To vote by absentee ballot, you should use the Federal Post Card Application (FPCA), which allows you to register and request an absentee ballot in one simple form.  This form is straightforward and takes only a few minutes to complete.

A few organizations, including the Military Voter Protection Project (MVP Project) ( and the Federal Voting Assistance Program (FVAP) (, have web-based programs that make it easy to complete the registration form online.  These programs walk you through a few simple to answer questions.  Once completed, it will provide you an FPCA that is complete, correct, and legible, along with signing instructions and the address of the election official where you are to send the completed form. 

If you don’t have access to a printer, you also can obtain a paper FPCA from your unit’s Voting Assistance Officer (VAO), and you can use the 2012 Voting Assistance Guide (published by the Department of Defense) to guide you in completing the FPCA.

When to apply for your absentee ballot

Apply for your absentee ballot now.  Federal law now explicitly requires every state to send absentee ballots to military personnel and family members (inside or outside the United States) by the 45th day before Election Day, or by Saturday, September 22, 2012.  But the election official cannot send you a ballot until he or she has received your application for a ballot.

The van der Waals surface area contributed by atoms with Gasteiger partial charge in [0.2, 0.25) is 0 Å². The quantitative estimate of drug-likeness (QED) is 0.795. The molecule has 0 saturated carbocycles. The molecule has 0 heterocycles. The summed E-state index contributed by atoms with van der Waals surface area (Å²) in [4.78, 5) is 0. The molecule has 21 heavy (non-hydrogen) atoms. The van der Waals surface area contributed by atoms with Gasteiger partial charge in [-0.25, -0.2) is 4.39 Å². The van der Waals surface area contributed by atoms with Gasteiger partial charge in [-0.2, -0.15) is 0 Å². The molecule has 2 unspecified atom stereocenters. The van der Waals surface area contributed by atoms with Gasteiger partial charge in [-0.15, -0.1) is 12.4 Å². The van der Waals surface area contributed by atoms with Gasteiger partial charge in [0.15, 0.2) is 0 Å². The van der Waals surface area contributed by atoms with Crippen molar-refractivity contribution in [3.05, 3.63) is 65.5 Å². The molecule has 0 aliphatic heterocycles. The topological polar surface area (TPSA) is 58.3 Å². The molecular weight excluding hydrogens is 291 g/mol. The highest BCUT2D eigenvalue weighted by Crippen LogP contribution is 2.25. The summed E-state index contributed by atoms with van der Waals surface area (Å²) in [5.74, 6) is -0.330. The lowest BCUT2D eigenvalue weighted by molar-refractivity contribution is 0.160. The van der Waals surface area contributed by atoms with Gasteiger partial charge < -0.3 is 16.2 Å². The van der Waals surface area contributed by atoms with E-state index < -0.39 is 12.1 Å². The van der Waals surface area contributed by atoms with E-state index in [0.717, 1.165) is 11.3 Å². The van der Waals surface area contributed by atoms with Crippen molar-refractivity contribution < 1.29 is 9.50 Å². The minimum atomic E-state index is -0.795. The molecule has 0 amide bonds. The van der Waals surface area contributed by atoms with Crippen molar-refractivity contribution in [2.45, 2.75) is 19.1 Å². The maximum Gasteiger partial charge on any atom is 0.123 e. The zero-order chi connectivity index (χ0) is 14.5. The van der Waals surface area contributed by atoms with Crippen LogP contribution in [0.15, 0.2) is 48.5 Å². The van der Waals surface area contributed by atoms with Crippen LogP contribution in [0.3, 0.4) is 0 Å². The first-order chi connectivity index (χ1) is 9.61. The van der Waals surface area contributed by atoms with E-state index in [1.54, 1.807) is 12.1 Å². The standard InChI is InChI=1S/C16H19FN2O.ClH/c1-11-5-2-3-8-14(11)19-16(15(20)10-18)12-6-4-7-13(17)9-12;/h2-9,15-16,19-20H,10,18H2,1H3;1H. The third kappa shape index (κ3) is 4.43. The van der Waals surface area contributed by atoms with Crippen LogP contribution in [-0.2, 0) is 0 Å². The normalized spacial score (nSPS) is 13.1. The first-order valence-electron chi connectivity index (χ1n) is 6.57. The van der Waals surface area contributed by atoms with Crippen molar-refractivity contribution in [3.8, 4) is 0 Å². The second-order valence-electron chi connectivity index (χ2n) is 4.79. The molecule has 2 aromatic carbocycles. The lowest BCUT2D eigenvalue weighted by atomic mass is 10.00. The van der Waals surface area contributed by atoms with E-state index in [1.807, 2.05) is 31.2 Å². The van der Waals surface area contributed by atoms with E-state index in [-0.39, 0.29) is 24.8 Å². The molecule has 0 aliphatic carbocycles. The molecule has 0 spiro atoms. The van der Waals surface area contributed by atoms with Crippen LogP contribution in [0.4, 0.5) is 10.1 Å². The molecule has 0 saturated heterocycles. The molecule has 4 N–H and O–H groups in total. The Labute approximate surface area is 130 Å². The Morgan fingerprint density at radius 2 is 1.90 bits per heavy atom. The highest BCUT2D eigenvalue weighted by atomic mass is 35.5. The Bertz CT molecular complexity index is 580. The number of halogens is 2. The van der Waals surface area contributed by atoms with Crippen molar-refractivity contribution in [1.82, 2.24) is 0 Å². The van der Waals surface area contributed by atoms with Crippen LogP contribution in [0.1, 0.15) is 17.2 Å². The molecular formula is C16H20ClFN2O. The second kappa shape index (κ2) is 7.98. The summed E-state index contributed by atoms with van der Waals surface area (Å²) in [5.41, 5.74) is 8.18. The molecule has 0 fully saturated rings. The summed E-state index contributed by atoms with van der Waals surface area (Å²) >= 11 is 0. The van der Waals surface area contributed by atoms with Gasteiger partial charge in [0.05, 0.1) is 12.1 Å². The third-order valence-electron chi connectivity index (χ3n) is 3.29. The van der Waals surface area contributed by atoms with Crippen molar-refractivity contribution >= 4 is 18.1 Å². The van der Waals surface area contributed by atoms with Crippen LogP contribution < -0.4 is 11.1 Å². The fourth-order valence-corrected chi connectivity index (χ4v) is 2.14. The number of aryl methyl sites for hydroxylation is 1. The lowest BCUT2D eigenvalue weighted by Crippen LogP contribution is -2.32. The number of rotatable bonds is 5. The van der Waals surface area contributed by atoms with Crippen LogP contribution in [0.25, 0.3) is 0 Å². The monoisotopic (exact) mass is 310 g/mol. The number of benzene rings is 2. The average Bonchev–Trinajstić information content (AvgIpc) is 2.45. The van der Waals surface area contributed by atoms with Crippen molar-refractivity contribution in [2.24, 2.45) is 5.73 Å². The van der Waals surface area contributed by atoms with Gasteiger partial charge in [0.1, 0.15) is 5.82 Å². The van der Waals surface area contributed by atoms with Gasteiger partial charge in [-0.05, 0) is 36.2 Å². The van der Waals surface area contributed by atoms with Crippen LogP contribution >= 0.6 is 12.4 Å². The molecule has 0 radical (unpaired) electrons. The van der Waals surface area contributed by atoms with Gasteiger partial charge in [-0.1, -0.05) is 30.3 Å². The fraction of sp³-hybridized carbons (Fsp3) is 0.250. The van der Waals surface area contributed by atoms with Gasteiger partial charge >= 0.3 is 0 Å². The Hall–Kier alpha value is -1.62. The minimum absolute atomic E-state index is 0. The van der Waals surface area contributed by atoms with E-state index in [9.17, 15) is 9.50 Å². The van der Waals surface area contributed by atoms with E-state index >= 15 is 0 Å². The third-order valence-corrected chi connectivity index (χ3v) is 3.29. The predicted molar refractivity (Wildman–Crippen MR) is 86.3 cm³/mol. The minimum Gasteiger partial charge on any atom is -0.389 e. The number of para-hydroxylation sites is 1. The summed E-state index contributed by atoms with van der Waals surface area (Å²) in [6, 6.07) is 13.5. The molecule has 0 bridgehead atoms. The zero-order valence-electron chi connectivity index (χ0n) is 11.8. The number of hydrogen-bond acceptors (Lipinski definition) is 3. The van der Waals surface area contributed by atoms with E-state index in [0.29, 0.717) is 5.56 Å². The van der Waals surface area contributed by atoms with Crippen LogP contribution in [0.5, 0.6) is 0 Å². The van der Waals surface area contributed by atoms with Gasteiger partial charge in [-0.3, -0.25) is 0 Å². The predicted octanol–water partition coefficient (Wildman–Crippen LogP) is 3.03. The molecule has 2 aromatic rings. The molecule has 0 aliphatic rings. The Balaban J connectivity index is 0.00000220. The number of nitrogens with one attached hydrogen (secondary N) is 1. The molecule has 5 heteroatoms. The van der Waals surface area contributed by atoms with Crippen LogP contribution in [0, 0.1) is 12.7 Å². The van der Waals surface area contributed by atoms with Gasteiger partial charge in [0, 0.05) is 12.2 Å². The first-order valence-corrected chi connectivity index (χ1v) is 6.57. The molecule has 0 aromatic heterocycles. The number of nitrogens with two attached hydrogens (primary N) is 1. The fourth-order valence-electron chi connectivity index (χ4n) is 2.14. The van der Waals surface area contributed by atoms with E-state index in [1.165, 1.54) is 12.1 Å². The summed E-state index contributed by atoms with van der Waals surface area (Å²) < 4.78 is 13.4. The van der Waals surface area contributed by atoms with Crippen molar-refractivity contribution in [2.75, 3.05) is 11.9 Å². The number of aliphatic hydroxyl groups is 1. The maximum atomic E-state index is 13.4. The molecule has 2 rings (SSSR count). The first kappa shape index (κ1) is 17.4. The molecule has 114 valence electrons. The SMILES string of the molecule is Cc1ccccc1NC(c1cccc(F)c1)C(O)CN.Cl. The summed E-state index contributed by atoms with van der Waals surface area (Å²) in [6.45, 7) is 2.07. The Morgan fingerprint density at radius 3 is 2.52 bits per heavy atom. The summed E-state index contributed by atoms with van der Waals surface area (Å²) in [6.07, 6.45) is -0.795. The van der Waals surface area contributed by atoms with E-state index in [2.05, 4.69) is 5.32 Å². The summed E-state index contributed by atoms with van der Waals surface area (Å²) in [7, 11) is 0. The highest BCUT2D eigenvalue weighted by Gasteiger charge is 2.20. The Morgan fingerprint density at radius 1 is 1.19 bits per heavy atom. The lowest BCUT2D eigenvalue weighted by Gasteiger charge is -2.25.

Even if you have requested an absentee ballot in the past, you need to submit a new application this year.  Federal law changed in 2009 and many states now require a military member to request an absentee ballot during the election year.  It is better to be safe than sorry.  Submit a new FPCA with your current mailing address.

Not sure where you will be

This is a frequently asked question by service members and may be one of the most common reasons they are disenfranchised.  If you are uncertain where you will be in the next few months, don’t wait to complete your FPCA—complete it  now and use your current mailing address.

With modern technology, there are a number of ways to make sure that you get your ballot delivered to the right location, even if you move over the next several weeks.  However, in order to use these options, most states require you to request an absentee ballot in the first instance.  Don’t delay—complete the FPCA now.

What to expect

Once you submit your FPCA or state registration form, your local election official should send you a new voter registration card within the next 30 days.  If you don’t receive a card, you should call or email your local election official to make sure that your registration has been accepted.  You should never assume that it has been.

For those service members voting by absentee ballot, as noted above, federal law requires states and local election officials to send absentee ballots on September 22, 2012.  If you haven’t received your absentee ballot by October 1st, then you should begin to take remedial actions by contacting your local election officials to make sure it was sent.